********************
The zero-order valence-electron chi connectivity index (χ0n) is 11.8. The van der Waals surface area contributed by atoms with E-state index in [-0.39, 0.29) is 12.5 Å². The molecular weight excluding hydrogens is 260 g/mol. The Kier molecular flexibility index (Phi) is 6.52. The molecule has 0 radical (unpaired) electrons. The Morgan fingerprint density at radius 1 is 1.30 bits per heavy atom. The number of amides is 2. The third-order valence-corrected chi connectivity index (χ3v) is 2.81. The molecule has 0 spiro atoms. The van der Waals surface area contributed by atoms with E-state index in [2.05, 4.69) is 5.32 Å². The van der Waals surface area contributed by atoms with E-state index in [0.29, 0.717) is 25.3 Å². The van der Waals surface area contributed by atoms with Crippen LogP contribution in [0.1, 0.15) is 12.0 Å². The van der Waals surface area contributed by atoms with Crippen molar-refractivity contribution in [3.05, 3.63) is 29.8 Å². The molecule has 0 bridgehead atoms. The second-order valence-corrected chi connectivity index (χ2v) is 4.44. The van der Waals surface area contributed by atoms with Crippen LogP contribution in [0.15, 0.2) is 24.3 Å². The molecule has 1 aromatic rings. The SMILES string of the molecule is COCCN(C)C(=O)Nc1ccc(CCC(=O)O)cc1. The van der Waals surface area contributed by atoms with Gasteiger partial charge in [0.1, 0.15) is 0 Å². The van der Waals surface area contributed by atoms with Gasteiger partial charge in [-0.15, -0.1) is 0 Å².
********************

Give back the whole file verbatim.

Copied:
The zero-order valence-electron chi connectivity index (χ0n) is 11.8. The van der Waals surface area contributed by atoms with E-state index in [-0.39, 0.29) is 12.5 Å². The molecular weight excluding hydrogens is 260 g/mol. The Kier molecular flexibility index (Phi) is 6.52. The molecule has 0 radical (unpaired) electrons. The Morgan fingerprint density at radius 1 is 1.30 bits per heavy atom. The number of amides is 2. The third-order valence-corrected chi connectivity index (χ3v) is 2.81. The molecule has 0 spiro atoms. The van der Waals surface area contributed by atoms with E-state index in [2.05, 4.69) is 5.32 Å². The van der Waals surface area contributed by atoms with E-state index in [0.29, 0.717) is 25.3 Å². The van der Waals surface area contributed by atoms with Crippen LogP contribution in [0.1, 0.15) is 12.0 Å². The van der Waals surface area contributed by atoms with Crippen molar-refractivity contribution in [3.05, 3.63) is 29.8 Å². The molecule has 0 bridgehead atoms. The second-order valence-corrected chi connectivity index (χ2v) is 4.44. The van der Waals surface area contributed by atoms with Crippen LogP contribution in [0.15, 0.2) is 24.3 Å². The molecule has 1 aromatic rings. The SMILES string of the molecule is COCCN(C)C(=O)Nc1ccc(CCC(=O)O)cc1. The van der Waals surface area contributed by atoms with Gasteiger partial charge in [0.1, 0.15) is 0 Å². The van der Waals surface area contributed by atoms with Gasteiger partial charge in [-0.15, -0.1) is 0 Å².